The process that changes the community, in an orderly or sequentially way, is called ecological succession. The succession leads to the formation of a stable community of organisms in a particular area after a certain period of time. The community that becomes stable after the successional changes is called “climax community”.

Hult first time used the term succession, in 1885. There are two kinds of succession, primary succession and secondary succession. When a community experience changes on an entirely new habitat, which has never been colonized before, then this is called primary succession while, the series of changes experienced by the community living on a pre-colonized area is called secondary succession.

(a) Hydrosere:

Primary succession in open water like ponds, pools or lakes, which converted into land community, constitutes “hydrosere”. It is a plant succession which starts in the aquatic environment, called “hydrarch.” The changes taking place in the vegetation of hydrarch are called hydrosere. This kind of successional change is found in both animals and plants. However, it is more visible in plants. The seral stages in a pond are as follows:

i) Phytoplankton Stage: the colonial planktons are the first invaders of the pond. Algal spores brought by the wind, along with some soil particales, deposited in water. The phytoplanktons are the pioneer species, therefore, form the pioneer community. Phytoplankton includes blue-green algae (cyanobacteria), green algae ( spirogyra, oedogonium, ulothris, etc) bacteria, and diatoms.

ii) Submerged Stage:In this stage, soil become soft and suitable for the growth of rooted hydrophytes due to the decay of phytoplanktons and zooplanktons. Due to the decomposition of submerged organisms, soil become rich in nutrients and silting reduce the depth of water.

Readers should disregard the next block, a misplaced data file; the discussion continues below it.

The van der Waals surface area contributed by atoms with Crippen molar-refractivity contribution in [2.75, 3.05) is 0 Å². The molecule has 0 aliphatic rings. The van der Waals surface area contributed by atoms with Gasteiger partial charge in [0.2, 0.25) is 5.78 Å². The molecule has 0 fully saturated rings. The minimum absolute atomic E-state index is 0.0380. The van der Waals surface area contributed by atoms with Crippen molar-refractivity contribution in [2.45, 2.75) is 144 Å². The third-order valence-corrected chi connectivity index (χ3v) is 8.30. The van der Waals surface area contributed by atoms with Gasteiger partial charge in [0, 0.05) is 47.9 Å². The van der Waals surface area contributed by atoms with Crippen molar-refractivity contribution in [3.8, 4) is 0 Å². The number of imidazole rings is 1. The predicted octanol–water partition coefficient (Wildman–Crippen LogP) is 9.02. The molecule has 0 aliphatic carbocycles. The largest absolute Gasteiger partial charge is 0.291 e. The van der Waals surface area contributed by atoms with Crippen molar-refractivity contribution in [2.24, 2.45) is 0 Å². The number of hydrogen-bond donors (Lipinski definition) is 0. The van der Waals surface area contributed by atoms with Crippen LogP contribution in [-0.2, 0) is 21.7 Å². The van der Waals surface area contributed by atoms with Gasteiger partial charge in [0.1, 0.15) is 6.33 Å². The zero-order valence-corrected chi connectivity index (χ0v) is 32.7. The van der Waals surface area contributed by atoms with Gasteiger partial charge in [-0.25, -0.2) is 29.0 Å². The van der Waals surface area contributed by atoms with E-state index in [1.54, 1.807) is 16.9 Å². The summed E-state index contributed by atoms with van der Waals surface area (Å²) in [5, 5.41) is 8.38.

iii) Floating Stage:

Decaying of the hydrophytes of the submerged stage causes the decrease in the water depth few feet. Therefore, the plants, developed in this stage, are rooted in the soil and their leaves float on the surface of the water. These plants reduce water level by transpiration.

iv) Reed Swamp Stage:

It is also known as amphibious stage. In this stage, water table reduces and pond becomes shallower due to the decay of the plants and animals of the floating stage. The plants of this stage are slightly rooted in the soil and most of their parts are found above water table. These plants have walled-developed rhizome and thick vegetation.

v) Sedge Meadow Stage:

The soil, in this stage, becomes more suitable for plant growth due to the continues decomposing of the organisms of reed swamp stage and reduced water table. The plants of this stage have much branched rhizome system. The dense growth of plants also increases the rate of transpiration. The nutrients in the soil converted into oxides of nitrate and sulphates due to the action of oxygen.

vi) Woodland Stage:

Finally, woodland community of trees invades on the terrestrial environment. Now the vegetation of these trees is dependent on the environmental conditions.